PA Is For Pennsylvania and Pain

In this post, Jason and Angela spend Mother’s day in Pennsylvania with friends and Jason confirms yet again that he can snooze in adverse conditions.

Oxford, PA

We spent more time hanging out and not so much time taking photos this weekend. However, I did like this clock I noticed in a small town on the drive through rural PA.

Angela and I drove up to PA over the weekend to visit our friends Sally, Chris, and Mason, whom we hadn’t seen since the last time they came to visit Richmond. Our only other trip up to see them was spent sight-seeing around Philadelphia, so this was a much more relaxed visit. By relaxed, I mean that we ran a 5k footrace on Saturday morning. Rather than just any old 5k, this was a one-time event being held on a yet-to-be-opened-to-traffic new bridge on the Pennsylvania Turnpike. Even better, this particular bridge was designed by the company Chris works for, Figg Engineering Group (of the Natchez Trace Parkway Arch Bridge, among many other high-profile bridges). The new Susquehanna River Bridge isn’t exactly Figg’s most spectacular design (this is the company whose motto is “Bridges as Art,” mind you) but it is still a large and attractive structure and the view for the entire race was great. Okay, it was a pretty sunny day on large river so even if the view was of Three Mile Island, you could still do a lot worse.

We celebrated mother’s day by all going out to a nice Italian lunch yesterday. Angela’s 3/5 of the way to being a mom, so we figured this was her first un-official holiday for which she could celebrate.

For the past couple of months, I’ve had a pain developing in my right hamstring. Angela and I figured it was due to some uneventful running injury but stretching and yoga didn’t really seem to be doing a lot for it. I finally got around to seeing a sports medicine doctor this morning and as it turns out, it may have nothing to do with my leg at all. I may have some sort of spinal disc issue which is simply sending incorrect signals of leg pain up to my brain (stupid nervous system). Anyway, I had a couple of x-ray images made this morning of my lower spine which didn’t really answer much. However, the doctor did point out that I have an odd sixth bone/lower vertebra at the base of my spine, at my sacrum (I’m hazarding a guess that you only have five lumbar vertebrae). This apparently is not a health concern, just a really odd thing.

MRI Sheets

This is probably going to take a while for the doctor to go through. My spine feels very well documented now.

Anyway, since the x-rays didn’t explain much regarding the soft disc tissue, I went for an MRI this afternoon. MRI’s take longer than an x-ray (a lot longer, as in about 30 minutes), if you didn’t know. Of course, this results in about 100 images as opposed to just a couple. Frankly, I could see how someone who was claustrophobic might get very upset at being in a similar machine. Frankly, I didn’t mind all that much being wrapped tightly in leftover parts form an jet-liner’s interior for that long. It’s loud and cramped, but I ended up falling asleep for almost the whole thing.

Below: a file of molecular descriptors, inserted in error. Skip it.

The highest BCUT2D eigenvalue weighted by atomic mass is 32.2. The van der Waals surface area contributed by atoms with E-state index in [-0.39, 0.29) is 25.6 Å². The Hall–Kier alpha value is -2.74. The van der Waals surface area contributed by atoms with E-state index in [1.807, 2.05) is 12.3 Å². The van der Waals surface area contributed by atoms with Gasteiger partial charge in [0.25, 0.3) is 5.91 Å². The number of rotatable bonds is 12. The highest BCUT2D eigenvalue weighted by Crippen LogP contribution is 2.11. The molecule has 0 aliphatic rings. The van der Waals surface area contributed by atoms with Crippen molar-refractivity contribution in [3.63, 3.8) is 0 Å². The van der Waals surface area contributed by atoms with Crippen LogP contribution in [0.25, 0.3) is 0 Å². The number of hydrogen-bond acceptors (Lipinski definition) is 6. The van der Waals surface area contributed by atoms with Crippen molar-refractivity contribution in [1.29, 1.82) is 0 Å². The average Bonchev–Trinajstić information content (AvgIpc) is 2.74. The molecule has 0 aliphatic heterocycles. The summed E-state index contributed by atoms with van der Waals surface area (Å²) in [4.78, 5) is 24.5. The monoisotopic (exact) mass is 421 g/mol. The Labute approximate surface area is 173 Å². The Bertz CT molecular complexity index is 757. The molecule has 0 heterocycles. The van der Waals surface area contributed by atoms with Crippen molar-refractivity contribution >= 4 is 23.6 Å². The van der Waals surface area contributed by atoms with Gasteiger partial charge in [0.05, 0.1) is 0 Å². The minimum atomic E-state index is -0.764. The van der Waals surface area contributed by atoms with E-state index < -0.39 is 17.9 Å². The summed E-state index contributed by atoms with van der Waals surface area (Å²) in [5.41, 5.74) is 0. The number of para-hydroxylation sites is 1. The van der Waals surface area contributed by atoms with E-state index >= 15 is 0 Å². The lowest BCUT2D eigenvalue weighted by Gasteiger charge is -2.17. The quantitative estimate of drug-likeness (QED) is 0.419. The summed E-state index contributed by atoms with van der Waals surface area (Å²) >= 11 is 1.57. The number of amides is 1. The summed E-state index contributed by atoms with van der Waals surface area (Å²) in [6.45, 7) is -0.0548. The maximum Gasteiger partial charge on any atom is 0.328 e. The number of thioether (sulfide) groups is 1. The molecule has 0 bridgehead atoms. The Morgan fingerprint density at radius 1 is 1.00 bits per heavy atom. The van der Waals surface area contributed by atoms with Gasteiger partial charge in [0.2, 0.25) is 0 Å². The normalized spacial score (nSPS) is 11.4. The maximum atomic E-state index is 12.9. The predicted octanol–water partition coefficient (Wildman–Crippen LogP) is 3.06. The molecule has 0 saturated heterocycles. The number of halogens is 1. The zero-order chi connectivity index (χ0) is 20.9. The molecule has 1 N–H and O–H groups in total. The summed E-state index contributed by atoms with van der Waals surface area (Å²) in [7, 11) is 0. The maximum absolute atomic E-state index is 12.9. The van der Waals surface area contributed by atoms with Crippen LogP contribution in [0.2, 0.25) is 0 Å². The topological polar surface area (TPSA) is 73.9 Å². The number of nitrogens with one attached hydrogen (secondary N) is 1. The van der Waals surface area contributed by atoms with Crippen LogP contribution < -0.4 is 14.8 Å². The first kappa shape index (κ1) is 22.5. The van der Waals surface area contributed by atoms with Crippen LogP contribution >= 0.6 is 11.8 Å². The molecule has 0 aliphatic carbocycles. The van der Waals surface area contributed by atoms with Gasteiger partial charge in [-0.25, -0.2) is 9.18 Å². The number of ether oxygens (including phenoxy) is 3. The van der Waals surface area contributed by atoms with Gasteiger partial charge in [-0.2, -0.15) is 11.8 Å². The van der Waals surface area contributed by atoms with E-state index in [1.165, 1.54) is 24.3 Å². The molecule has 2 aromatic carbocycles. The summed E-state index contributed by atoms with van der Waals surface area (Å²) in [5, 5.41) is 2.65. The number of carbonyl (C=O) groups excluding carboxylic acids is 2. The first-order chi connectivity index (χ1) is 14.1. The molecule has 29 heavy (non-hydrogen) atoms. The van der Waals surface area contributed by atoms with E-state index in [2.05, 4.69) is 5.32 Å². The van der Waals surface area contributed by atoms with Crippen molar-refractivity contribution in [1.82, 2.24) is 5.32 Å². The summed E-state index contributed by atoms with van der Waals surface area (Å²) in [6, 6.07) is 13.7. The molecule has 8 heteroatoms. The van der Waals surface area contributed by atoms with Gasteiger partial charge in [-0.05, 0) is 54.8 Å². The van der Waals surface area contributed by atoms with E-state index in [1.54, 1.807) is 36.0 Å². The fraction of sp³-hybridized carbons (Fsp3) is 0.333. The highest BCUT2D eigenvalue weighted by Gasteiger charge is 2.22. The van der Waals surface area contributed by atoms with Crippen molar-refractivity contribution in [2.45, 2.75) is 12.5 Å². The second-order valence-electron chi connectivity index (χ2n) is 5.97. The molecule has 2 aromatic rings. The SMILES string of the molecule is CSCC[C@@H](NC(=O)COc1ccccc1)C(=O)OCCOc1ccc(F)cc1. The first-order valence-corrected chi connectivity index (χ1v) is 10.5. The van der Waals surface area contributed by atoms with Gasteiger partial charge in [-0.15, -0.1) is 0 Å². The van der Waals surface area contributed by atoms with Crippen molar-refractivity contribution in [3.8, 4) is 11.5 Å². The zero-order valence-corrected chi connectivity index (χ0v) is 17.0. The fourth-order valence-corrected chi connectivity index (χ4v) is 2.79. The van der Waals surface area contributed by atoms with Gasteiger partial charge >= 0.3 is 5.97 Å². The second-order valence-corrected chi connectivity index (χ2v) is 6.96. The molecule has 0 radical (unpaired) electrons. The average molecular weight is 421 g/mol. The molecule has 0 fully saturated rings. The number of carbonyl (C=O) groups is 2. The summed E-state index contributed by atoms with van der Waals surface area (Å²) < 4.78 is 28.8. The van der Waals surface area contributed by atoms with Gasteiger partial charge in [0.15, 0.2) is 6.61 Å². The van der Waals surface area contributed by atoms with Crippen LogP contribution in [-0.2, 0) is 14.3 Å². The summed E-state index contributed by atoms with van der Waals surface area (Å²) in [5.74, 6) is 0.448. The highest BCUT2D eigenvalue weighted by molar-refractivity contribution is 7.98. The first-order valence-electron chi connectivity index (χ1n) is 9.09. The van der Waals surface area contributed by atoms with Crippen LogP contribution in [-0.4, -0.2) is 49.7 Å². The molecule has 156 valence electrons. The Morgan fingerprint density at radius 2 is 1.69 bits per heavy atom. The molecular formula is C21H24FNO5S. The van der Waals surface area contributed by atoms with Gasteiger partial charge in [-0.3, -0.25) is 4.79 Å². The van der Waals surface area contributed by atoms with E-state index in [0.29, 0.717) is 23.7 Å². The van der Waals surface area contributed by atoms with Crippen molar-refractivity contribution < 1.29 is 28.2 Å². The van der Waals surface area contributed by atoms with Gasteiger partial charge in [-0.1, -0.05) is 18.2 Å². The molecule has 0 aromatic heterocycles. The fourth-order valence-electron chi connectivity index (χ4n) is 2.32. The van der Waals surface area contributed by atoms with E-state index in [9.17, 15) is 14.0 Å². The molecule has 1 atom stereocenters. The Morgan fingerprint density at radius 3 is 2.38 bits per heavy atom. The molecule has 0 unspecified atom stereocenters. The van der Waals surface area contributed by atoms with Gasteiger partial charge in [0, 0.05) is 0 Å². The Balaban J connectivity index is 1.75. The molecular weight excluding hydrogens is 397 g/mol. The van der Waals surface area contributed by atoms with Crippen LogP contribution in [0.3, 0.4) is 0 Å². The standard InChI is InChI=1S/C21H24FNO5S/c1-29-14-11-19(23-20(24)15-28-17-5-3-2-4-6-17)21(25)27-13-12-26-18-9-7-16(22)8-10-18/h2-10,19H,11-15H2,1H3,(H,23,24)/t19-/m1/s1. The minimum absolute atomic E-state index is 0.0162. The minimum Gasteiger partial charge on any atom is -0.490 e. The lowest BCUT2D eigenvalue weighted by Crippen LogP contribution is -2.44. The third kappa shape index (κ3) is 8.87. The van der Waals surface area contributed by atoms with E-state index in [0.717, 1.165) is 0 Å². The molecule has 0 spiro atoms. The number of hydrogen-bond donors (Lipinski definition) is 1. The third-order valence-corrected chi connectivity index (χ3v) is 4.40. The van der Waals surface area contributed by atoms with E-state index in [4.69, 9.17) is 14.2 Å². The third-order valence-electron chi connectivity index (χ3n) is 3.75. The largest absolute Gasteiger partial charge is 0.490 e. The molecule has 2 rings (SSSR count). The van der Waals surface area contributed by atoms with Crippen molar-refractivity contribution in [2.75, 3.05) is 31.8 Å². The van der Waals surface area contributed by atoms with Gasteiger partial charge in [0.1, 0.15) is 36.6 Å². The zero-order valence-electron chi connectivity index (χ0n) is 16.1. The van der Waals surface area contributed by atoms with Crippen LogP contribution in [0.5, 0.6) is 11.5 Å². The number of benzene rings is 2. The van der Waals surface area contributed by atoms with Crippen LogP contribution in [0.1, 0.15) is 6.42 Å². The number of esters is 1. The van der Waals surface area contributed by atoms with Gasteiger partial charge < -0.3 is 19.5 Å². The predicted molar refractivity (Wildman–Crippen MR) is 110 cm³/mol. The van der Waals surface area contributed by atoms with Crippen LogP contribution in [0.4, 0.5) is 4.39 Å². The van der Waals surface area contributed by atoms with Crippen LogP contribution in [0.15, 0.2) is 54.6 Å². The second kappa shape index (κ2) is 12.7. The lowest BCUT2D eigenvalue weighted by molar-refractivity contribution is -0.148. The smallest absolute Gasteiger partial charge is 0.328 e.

I suspect that will remain the most expensive nap of my life for a long time to come.

I feel just fine other than some mild pain in my leg. It’s not like I broke my wrist or have debilitating migraines. I came home this afternoon and mowed the lawn as well as ran a couple of miles on the treadmill (the doctor did ask me to limit running to softer surfaces for now). This is all just so he can get down to the bottom of where pain is coming from and then recommend what to do about it.

5 thoughts on “PA Is For Pennsylvania and Pain”

  1. whoa, dude. keep us informed about what is going on. and sometimes having severe pain can be better than mild discomfort. i get fancy medicine that makes me see bubbles in kroger and feel all mushy inside.

  2. I thought the MRI equipment was pretty odd too. The one I was in sounded like and well also looked like a jet engine. No doubt GE encourages their engine and medical equipment people to collaborate.

    There is growing trend and use for open MRI where those who do not like tight spaces can still comfortably get an MRI.

  3. Travis:

    No doubt GE encourages their engine and medical equipment people to collaborate.

    Brilliant stuff. Possibly the best quote ever on my site.

    I had read that for people with mild claustrophobia, sometimes video goggles (with DVDs playing, even) were used. For extreme cases, the people were just put under for the duration of the MRI. I think open designs are probably safer, provided the results are as good.

    I just wanted them to turn the light out in mine since it was about two inches from the end of my nose.

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